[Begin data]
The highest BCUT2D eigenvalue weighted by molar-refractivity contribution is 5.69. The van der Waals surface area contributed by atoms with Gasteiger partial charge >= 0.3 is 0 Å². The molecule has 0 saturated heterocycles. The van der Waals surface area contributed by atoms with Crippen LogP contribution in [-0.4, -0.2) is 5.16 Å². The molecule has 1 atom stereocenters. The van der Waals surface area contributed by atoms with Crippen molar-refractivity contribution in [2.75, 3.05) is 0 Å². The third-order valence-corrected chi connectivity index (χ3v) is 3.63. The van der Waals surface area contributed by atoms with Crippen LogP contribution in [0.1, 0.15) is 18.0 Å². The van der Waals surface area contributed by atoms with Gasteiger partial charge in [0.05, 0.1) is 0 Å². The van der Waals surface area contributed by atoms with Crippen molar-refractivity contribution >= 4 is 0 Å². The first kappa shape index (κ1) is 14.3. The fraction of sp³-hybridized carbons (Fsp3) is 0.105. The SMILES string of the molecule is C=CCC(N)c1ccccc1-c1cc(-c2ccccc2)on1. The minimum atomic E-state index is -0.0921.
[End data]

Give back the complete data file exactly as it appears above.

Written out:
The highest BCUT2D eigenvalue weighted by molar-refractivity contribution is 5.69. The van der Waals surface area contributed by atoms with Gasteiger partial charge >= 0.3 is 0 Å². The molecule has 0 saturated heterocycles. The van der Waals surface area contributed by atoms with Crippen LogP contribution in [-0.4, -0.2) is 5.16 Å². The molecule has 1 atom stereocenters. The van der Waals surface area contributed by atoms with Crippen molar-refractivity contribution in [2.75, 3.05) is 0 Å². The third-order valence-corrected chi connectivity index (χ3v) is 3.63. The van der Waals surface area contributed by atoms with Crippen LogP contribution in [0.1, 0.15) is 18.0 Å². The van der Waals surface area contributed by atoms with Gasteiger partial charge in [0.05, 0.1) is 0 Å². The van der Waals surface area contributed by atoms with Crippen molar-refractivity contribution >= 4 is 0 Å². The first kappa shape index (κ1) is 14.3. The fraction of sp³-hybridized carbons (Fsp3) is 0.105. The SMILES string of the molecule is C=CCC(N)c1ccccc1-c1cc(-c2ccccc2)on1. The minimum atomic E-state index is -0.0921.